One of the frequent struggles with invisible illness is that often times you don’t ‘look’ sick, you don’t appear to fit with in the parameters of what is generally considered an ill person. You won’t get the common courtesy’s , the much needed referrals or even a sympathetic ear. Instead you get a judgmental look and patronizing comment because people think they’re doctors, or at least know better than you do.While there are some out there who feign illness for attention, generally speaking people who are chronically ill do not wish to be. In fact they wouldn’t wish it on their worst enemy, I know I wouldn’t.
I want to make something perfectly clear : you do not need to explain your self to any one for validity of your condition, there is no reason to seek justification from an irrational outside party . A rational person can not claim to know how you are feeling or what you are going through, the only person who has the authority on that is you.
With that being said, it is critically important to read up on and familiarize your self with the condition you are struggling with. This is not being a hypocondriac or being obsessive, it’s called being responsible for your healthcare. With rare disorders you will be your biggest advocate, historian and with the right doctors you can formulate a proper care plan. You need to be armed with the knowledge and confidence in order to be the captain of your ship, otherwise you will end up floating aimlessly . I learned that the hard way. I tried to pretend for a little while that nothing was wrong and that I didn’t have Ehlers Danlos Syndrome and all it’s little @$$hole friends like POTS, Reynauds and other dysautonomic features. In turn I have been having multiple health struggles, a hospital admission and poor quality of life. I can’t enjoy my children and I can’t enjoy my marriage the way I want to and its my own fault.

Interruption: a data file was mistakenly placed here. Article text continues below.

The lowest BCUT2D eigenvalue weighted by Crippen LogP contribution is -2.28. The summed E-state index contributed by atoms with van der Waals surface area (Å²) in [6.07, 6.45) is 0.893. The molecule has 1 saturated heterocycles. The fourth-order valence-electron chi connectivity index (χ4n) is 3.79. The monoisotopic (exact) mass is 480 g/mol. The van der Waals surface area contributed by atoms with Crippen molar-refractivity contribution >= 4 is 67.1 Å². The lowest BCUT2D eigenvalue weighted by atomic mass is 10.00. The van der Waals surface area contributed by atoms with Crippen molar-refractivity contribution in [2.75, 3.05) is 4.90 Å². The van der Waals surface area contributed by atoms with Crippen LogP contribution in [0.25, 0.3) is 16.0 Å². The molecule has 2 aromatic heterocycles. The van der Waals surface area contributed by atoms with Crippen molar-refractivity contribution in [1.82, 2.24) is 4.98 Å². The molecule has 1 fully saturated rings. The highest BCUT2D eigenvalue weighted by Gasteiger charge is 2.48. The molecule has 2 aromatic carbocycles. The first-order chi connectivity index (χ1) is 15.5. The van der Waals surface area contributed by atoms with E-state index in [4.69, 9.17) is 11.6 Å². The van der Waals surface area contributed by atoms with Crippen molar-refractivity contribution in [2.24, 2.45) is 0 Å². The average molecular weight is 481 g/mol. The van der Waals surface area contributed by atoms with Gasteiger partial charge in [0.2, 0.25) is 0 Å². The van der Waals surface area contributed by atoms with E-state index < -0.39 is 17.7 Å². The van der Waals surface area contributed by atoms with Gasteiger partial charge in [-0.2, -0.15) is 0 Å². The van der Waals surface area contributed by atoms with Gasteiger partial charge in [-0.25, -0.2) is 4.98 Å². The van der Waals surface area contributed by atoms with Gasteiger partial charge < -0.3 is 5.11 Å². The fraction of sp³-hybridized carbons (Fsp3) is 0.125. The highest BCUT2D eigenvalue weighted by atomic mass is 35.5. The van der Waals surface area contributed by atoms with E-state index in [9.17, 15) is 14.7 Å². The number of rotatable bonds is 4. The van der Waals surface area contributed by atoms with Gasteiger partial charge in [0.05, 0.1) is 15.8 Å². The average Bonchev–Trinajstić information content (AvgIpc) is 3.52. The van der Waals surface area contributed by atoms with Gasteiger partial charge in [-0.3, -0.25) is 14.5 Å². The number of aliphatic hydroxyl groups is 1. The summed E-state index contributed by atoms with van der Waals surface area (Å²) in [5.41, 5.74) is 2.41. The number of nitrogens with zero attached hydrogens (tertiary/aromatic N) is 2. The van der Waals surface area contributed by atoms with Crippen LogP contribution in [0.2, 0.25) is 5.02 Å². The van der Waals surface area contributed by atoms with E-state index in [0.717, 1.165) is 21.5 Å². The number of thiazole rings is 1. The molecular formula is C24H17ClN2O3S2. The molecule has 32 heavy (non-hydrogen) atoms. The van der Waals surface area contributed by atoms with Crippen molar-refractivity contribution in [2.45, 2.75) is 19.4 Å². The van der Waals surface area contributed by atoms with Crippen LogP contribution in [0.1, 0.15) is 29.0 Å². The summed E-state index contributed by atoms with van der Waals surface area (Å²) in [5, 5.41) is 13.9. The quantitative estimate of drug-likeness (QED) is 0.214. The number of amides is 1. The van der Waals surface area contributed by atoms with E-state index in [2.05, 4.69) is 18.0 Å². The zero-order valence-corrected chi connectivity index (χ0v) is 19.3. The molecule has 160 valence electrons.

Don’t be afraid of it and don’t feel compelled to explain it to someone who’s already made their mind up about you. If someone is genuinely interested and wants to listen with an open mind thats fantastic, but please don’t ever feel bad about living with a condition you did not ask for.
I have to be aware of my limitations and listen to my body, which usually means I’ll always need to find a place to sit for a minute until my blood pressure evens out , the circulation in my lower extremities return or the migraine passes. I won’t be going on long car rides across the country or hiking trails. I am able to do things in short bursts of awesomeness. If I respect what my body is telling me I won’t end up tanking later and end up depressed about what I can’t do, I’ll be able to enjoy what I can do. That’s the key to keeping sane with an invisible illness. Sometimes you feel like you’re losing it, because you don’t ‘look’ sick and a lot of times tests will come back inconclusive even though something is clearly wrong. You need to try and keep a positive attitude and know that you are doing the best that you can with the cards you were dealt. That’s all anyone can ask of you.
On a random note, I’d like to share this video of Christine Miserandino sharing her Spoon Theory at the 2010 Lupus Summit in NC. The basic idea behind it is with chronic illness you are allotted a certain number of ‘spoons’ (energy), and every day tasks that the average person takes for granted cost us chronically ill folks a ‘spoon’ and when we run out that is it, we don’t have the unending supply like everyone else does. It helps those who don’t deal with chronic health issues visualize what we have to deal with on a daily basis.
Have a chronic illness that people in your life don’t get? Constantly feel the need to ‘explain’ your self, or push your self beyond your limits because you don’t feel like you look ‘sick’? Comment below and don’t forget to ‘like’ my facebook page .